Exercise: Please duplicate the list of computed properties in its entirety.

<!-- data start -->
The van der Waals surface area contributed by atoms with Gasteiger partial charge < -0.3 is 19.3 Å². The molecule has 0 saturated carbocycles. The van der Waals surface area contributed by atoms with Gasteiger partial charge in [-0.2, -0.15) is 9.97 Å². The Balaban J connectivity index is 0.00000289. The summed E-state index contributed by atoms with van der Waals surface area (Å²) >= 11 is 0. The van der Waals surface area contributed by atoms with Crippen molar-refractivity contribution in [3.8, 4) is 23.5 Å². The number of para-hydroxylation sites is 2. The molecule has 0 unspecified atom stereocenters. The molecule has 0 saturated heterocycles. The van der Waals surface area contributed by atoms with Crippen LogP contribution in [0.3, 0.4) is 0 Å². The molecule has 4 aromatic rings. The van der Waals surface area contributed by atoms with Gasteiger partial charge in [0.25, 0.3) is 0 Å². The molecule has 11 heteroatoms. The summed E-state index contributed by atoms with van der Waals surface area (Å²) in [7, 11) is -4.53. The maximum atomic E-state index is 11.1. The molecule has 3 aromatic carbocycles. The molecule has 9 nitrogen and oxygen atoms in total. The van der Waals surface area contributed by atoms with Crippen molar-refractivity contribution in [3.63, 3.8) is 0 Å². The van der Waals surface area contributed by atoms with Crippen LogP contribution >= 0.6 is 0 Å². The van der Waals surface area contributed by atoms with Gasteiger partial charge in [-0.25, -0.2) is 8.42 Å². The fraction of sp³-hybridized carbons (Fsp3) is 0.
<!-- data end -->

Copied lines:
The van der Waals surface area contributed by atoms with Gasteiger partial charge < -0.3 is 19.3 Å². The molecule has 0 saturated carbocycles. The van der Waals surface area contributed by atoms with Gasteiger partial charge in [-0.2, -0.15) is 9.97 Å². The Balaban J connectivity index is 0.00000289. The summed E-state index contributed by atoms with van der Waals surface area (Å²) >= 11 is 0. The van der Waals surface area contributed by atoms with Crippen molar-refractivity contribution in [3.8, 4) is 23.5 Å². The number of para-hydroxylation sites is 2. The molecule has 0 unspecified atom stereocenters. The molecule has 0 saturated heterocycles. The van der Waals surface area contributed by atoms with Crippen LogP contribution in [0.3, 0.4) is 0 Å². The molecule has 4 aromatic rings. The van der Waals surface area contributed by atoms with Gasteiger partial charge in [0.25, 0.3) is 0 Å². The molecule has 11 heteroatoms. The summed E-state index contributed by atoms with van der Waals surface area (Å²) in [7, 11) is -4.53. The maximum atomic E-state index is 11.1. The molecule has 3 aromatic carbocycles. The molecule has 9 nitrogen and oxygen atoms in total. The van der Waals surface area contributed by atoms with Crippen molar-refractivity contribution in [3.63, 3.8) is 0 Å². The van der Waals surface area contributed by atoms with Crippen LogP contribution >= 0.6 is 0 Å². The van der Waals surface area contributed by atoms with Gasteiger partial charge in [-0.25, -0.2) is 8.42 Å². The fraction of sp³-hybridized carbons (Fsp3) is 0.